medical-negligence (002)

The healthcare industry is booming around the world, and the UAE is no exception. With no shortage of hospitals and medical care providers, patients have access around the clock. Although physicians and patients are bound by a common goal, the treatment and recovery of the patient, medical errors are always a possibility. Medical malpractice and negligence can turn things upside down as medical errors can cause serious personal injury, or even death. The question from a legal perspective is how to reduce and compensate for such errors in order to secure the integrity of the healthcare industry, and protect medical practitioners from false lawsuits at the same time?

The UAE is working to build one of the world’s best healthcare sectors. This is being achieved by creating a stable and secure environment for healthcare providers, while ensuring the well-being, safety and integrity of its patients. Recognising the need for a legal framework to govern the medical profession and health care sector, Federal Law No. 7/1975 on the Human Medicine Practice and subsequent laws and regulations have been implemented. Most recently, Medical Liability Law No. 4 of 2016 (the “New Law”) was introduced to define medical malpractice and specify the rights and responsibilities of healthcare providers. According to the New Law, medical malpractice is defined as an error made by a physician due to the lack of medical knowledge required of a reasonably competent physician; the failure to treat a patient in accordance with the professional standards and the recognised medical practices; the failure to fulfil the duty of care; or the failure to use reasonable care and diligence in the treatment of a patient.

While a physician is not required to guarantee the recovery of a patient, they must use reasonable care and diligence in their treatment. Additionally, a physician is answerable for injury to a patient resulting from an error or omission to fulfil their duty of care. Both the treating physician and the affiliated healthcare facility are liable for an alleged medical malpractice. As a result, the injured patient has the right to claim damages through the newly introduced procedures. The New Law goes further to set out the procedures of how medical liability lawsuits can be brought before the court. For instance, cases of medical malpractice must be presented to the Medical Liability Committee before it can be submitted to the court.

The New Law also sets out criminal penalties which can be imposed on a medical practitioner in the case of a proved medical malpractice, without prejudice to the right of the injured party to recover financial damages from healthcare facilities or practitioners. Noteworthy, the insurance company will be liable, on behalf of the insured healthcare facilities and medical practitioners, for the payment to the injured patient of such compensatory damages as might be awarded for medical malpractice.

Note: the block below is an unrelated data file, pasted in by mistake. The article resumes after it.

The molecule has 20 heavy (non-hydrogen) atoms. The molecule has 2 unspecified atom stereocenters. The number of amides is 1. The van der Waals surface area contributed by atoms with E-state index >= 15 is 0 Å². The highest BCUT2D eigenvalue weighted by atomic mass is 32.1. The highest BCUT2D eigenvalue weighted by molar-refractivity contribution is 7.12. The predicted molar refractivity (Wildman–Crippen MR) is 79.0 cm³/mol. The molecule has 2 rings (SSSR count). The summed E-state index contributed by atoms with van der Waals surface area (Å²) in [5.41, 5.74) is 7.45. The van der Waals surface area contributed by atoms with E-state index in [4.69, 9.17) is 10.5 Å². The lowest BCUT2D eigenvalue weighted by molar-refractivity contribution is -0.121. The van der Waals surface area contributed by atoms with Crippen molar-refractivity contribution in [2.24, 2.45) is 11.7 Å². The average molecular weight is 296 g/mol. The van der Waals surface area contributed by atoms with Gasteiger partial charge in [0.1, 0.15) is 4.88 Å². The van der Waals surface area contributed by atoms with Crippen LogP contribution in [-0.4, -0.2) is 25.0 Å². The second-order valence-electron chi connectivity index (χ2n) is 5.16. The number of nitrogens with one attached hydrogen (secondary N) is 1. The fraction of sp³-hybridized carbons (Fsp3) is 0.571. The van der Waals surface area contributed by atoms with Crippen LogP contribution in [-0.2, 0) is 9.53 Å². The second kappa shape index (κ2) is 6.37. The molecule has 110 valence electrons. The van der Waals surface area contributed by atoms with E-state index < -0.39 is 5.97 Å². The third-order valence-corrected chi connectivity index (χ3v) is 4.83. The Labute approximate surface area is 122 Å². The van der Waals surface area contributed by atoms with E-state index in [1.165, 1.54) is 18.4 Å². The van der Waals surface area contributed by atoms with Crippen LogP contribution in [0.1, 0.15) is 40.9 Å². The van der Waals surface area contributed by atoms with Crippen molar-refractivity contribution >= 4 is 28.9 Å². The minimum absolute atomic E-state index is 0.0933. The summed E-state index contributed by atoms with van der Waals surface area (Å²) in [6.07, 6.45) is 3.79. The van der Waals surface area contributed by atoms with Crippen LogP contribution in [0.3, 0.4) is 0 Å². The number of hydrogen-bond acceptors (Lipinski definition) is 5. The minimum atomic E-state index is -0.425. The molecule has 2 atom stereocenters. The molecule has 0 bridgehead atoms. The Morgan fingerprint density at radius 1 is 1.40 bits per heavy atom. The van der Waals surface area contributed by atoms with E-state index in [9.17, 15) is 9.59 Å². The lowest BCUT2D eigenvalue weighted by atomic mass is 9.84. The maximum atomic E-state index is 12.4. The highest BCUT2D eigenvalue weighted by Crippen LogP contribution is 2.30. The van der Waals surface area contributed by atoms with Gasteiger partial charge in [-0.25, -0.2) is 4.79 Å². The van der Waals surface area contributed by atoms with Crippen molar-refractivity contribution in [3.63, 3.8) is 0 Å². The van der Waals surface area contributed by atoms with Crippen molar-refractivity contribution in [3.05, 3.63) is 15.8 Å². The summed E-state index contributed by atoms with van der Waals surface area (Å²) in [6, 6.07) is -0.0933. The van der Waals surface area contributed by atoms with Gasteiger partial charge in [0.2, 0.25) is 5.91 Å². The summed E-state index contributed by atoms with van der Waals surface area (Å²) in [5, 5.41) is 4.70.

Undoubtedly, the New Law covers all areas needed to best serve the needs of the healthcare sector in the UAE, to keep up with global standards and encourage improvements in the level of services provided, while ensuring the safety of patients. Legally speaking, however, the New Law falls short of a very important matter, the prescription period for medical liability actions. It could have been more desirable if the New Law defined a short time limit (as short as one year) within which the injured patient may file a complaint before the relevant authority. It is advisable that the prescription period be shorter than that of such actions for compensation of damages as defined in the Civil Code. Medical liability actions should be time-barred after the lapse of a period of time sufficient to ascertain whether or not there is a malpractice on the part of a medical practitioner Thus, there could be a clear-cut distinction between the medical errors and naturally occurring complications and physicians can feel more confident and empowered while performing their jobs that they may not be subject to criminal prosecution in relation to old forgotten cases. In addition, the shorter prescription period would prevent the accumulation of complaints and lawsuits brought before the relevant committees and the courts.

Doctors are entrusted with the lives and health of patients and are therefore legally, and ethically, required to honestly and diligently exercise care in the provision of a medical service. On the other hand, doctors need to be protected from false and malicious complaints and lawsuits. Hence, the New Law offers a lifeboat to healthcare facilities and physicians so that they can provide the highest quality health care service possible.

This article was first published in The Oath Magazine, issue 61, March 2017.
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Moaz Forawi

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